What is family literacy?
Family literacy refers to the way parents, children, and extended family member use literacy at homeand in the community. Family literacy occurs naturally during the routines of daily living and helps children and adults get things done.
Literacy is especially important when it comes to children and families. When families learn together, they build good habits around literacy and learning, share ideas, build strong family connections, develop independent thinking and gain confidence.
How does family literacy affect children’s literacy and learning?
Families spontaneously engage in meaningful and purposeful literacy, regardless of socioeconomic, cultural and linguistic differences.
When parents are more involved and more engaged, children tend to do better academically and socially.
Research provides strong evidence for the contribution parent-child interaction makes to children’sliteracy and language development.
Regardless of socio-economic background, children whose parents read books to them in their early school years had better reading test scores at age 15. The parent-child activities that seemed to make the largest difference were reading a book, talking about things done during the day, and telling stories.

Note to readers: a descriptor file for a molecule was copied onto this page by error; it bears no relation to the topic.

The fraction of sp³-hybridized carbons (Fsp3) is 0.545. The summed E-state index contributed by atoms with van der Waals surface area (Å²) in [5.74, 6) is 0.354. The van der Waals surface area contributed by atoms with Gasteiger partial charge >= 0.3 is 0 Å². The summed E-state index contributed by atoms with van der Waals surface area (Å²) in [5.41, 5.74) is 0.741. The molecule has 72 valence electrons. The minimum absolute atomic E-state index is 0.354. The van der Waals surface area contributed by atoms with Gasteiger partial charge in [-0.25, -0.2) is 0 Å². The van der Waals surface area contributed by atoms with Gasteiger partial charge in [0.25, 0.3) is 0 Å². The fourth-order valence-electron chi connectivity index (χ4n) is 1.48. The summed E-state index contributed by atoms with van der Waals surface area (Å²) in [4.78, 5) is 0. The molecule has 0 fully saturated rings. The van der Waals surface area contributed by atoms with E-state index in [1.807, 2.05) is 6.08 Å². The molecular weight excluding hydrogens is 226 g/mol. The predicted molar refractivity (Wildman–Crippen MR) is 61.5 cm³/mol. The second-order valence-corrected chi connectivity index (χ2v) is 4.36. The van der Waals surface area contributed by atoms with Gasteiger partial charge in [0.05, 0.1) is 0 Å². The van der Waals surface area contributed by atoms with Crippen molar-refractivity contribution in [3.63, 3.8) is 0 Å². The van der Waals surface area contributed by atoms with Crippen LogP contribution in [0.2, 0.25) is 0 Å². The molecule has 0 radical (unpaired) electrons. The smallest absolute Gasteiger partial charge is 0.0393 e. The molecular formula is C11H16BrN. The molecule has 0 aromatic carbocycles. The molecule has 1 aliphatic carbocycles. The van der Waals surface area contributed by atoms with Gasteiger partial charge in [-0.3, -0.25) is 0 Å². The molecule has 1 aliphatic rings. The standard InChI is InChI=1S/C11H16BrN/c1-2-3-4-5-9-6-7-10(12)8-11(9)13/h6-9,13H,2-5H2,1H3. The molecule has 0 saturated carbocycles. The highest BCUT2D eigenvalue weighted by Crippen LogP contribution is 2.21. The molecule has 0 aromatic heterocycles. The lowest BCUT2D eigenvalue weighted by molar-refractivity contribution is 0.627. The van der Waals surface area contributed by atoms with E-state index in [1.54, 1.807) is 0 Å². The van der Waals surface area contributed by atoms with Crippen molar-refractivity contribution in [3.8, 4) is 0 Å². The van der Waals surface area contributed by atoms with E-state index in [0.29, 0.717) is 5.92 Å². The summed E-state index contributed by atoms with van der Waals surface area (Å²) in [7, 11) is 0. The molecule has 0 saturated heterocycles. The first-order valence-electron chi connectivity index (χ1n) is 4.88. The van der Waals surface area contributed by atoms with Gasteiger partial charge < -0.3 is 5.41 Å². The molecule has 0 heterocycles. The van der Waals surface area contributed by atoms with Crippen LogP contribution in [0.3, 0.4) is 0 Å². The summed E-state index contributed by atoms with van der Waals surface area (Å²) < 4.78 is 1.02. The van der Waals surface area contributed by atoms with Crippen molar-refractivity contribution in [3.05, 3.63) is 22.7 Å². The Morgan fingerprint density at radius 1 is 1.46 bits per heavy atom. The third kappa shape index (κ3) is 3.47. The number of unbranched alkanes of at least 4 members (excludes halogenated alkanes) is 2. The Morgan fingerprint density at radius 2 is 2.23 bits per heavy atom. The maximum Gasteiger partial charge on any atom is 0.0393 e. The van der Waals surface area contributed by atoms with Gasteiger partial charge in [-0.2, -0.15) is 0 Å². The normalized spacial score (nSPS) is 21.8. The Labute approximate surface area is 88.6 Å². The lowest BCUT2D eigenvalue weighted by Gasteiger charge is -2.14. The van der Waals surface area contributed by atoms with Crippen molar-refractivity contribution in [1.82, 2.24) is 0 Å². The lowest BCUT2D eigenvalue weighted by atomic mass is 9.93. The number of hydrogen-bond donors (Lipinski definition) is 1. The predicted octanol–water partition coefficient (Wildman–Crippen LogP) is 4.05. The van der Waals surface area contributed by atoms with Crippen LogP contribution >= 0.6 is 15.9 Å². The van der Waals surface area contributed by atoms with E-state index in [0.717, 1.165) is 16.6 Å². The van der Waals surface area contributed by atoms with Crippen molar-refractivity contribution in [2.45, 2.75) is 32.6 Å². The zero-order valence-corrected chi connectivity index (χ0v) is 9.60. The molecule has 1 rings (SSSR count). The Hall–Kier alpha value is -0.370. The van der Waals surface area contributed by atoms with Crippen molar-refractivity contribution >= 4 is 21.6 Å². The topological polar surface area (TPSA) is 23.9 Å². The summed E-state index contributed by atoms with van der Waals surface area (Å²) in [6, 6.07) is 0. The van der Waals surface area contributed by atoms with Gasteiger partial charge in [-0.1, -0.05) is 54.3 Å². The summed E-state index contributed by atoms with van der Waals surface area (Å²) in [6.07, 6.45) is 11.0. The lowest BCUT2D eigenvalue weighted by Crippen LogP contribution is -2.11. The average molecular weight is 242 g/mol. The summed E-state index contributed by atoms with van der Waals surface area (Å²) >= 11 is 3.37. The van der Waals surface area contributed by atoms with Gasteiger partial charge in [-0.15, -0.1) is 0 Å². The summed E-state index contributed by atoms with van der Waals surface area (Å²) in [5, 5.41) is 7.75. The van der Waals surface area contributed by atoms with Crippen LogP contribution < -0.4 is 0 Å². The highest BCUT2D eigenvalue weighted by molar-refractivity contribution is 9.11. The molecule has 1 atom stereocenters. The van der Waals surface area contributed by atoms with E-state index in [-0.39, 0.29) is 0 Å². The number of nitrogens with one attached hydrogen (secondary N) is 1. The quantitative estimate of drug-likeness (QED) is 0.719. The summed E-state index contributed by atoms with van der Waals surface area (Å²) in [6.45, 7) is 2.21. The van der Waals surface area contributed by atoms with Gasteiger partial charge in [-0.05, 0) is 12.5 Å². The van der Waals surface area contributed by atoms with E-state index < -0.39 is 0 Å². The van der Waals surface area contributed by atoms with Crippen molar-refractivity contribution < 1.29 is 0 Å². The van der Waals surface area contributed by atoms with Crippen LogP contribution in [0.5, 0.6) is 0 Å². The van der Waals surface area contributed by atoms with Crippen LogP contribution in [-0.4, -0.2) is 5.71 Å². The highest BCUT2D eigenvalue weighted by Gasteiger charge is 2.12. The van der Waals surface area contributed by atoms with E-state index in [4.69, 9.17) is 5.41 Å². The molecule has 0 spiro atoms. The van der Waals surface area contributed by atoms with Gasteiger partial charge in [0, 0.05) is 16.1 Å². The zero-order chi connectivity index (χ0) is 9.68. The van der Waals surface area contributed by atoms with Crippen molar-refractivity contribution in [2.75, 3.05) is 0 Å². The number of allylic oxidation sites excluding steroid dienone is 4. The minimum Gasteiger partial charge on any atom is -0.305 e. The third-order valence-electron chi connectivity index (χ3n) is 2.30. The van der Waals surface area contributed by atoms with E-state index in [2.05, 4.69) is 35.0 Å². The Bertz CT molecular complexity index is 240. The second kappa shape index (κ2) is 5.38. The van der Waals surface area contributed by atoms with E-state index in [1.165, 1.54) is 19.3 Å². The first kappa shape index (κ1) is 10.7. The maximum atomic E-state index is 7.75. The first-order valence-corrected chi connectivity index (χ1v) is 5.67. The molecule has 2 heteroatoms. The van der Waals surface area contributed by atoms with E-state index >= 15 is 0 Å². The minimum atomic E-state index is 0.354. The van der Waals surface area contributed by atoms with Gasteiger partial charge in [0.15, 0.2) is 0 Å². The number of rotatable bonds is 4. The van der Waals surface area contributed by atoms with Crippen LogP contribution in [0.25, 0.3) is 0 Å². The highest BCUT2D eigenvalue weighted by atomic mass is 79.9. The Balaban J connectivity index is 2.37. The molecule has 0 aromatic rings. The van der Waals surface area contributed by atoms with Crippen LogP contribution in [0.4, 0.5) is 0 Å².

Parents’ basic literacy and numeracy skills have a strong, positive, and significant impact on cognitiveoutcomes for younger and older children.
What are family literacy programs?
Family literacy programs help parents to support their children’s learning and literacy development. Some programs also directly help parents to improve their own literacy or parenting skills. Many programs include “circle times” where parents and children engage in stories, songs and rhymes that support language development. Others provide learning activities that can be replicated at home. Programs that help parent’s develop their own literacy skills also provide supports, such as childcare services. Family literacy programs are usually operated by community service organizations, libraries and literacy organizations.
Information retrieved from Decoda Literacy.